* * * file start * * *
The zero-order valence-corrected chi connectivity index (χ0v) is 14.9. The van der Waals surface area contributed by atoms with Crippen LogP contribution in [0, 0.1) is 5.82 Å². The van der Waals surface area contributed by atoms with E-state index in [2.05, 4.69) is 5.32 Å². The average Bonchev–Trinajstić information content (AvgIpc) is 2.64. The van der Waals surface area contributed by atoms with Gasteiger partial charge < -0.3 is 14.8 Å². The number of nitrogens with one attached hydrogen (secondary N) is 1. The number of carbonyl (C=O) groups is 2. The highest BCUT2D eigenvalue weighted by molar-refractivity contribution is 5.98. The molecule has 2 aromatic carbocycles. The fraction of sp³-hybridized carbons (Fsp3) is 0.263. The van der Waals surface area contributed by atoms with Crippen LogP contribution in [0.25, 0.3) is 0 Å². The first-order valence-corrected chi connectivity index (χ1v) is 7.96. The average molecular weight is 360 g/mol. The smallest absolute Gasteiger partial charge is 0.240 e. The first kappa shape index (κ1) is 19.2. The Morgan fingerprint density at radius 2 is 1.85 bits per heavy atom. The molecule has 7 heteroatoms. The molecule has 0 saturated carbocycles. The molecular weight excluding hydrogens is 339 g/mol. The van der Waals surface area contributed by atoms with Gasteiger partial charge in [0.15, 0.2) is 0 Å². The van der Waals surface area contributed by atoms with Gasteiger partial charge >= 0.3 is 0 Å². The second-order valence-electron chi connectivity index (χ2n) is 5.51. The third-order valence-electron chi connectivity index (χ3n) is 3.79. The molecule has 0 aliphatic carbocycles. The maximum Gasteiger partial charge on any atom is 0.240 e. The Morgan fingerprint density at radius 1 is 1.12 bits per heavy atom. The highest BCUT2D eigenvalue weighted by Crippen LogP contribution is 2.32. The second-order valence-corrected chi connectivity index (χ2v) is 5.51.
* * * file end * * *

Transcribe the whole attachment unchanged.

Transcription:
The zero-order valence-corrected chi connectivity index (χ0v) is 14.9. The van der Waals surface area contributed by atoms with Crippen LogP contribution in [0, 0.1) is 5.82 Å². The van der Waals surface area contributed by atoms with E-state index in [2.05, 4.69) is 5.32 Å². The average Bonchev–Trinajstić information content (AvgIpc) is 2.64. The van der Waals surface area contributed by atoms with Gasteiger partial charge < -0.3 is 14.8 Å². The number of nitrogens with one attached hydrogen (secondary N) is 1. The number of carbonyl (C=O) groups is 2. The highest BCUT2D eigenvalue weighted by molar-refractivity contribution is 5.98. The molecule has 2 aromatic carbocycles. The fraction of sp³-hybridized carbons (Fsp3) is 0.263. The van der Waals surface area contributed by atoms with Crippen LogP contribution in [0.25, 0.3) is 0 Å². The first-order valence-corrected chi connectivity index (χ1v) is 7.96. The average molecular weight is 360 g/mol. The smallest absolute Gasteiger partial charge is 0.240 e. The first kappa shape index (κ1) is 19.2. The Morgan fingerprint density at radius 2 is 1.85 bits per heavy atom. The molecule has 7 heteroatoms. The molecule has 0 saturated carbocycles. The molecular weight excluding hydrogens is 339 g/mol. The van der Waals surface area contributed by atoms with Gasteiger partial charge in [0.15, 0.2) is 0 Å². The van der Waals surface area contributed by atoms with Gasteiger partial charge >= 0.3 is 0 Å². The second-order valence-electron chi connectivity index (χ2n) is 5.51. The third-order valence-electron chi connectivity index (χ3n) is 3.79. The molecule has 0 aliphatic carbocycles. The maximum Gasteiger partial charge on any atom is 0.240 e. The Morgan fingerprint density at radius 1 is 1.12 bits per heavy atom. The highest BCUT2D eigenvalue weighted by Crippen LogP contribution is 2.32. The second-order valence-corrected chi connectivity index (χ2v) is 5.51.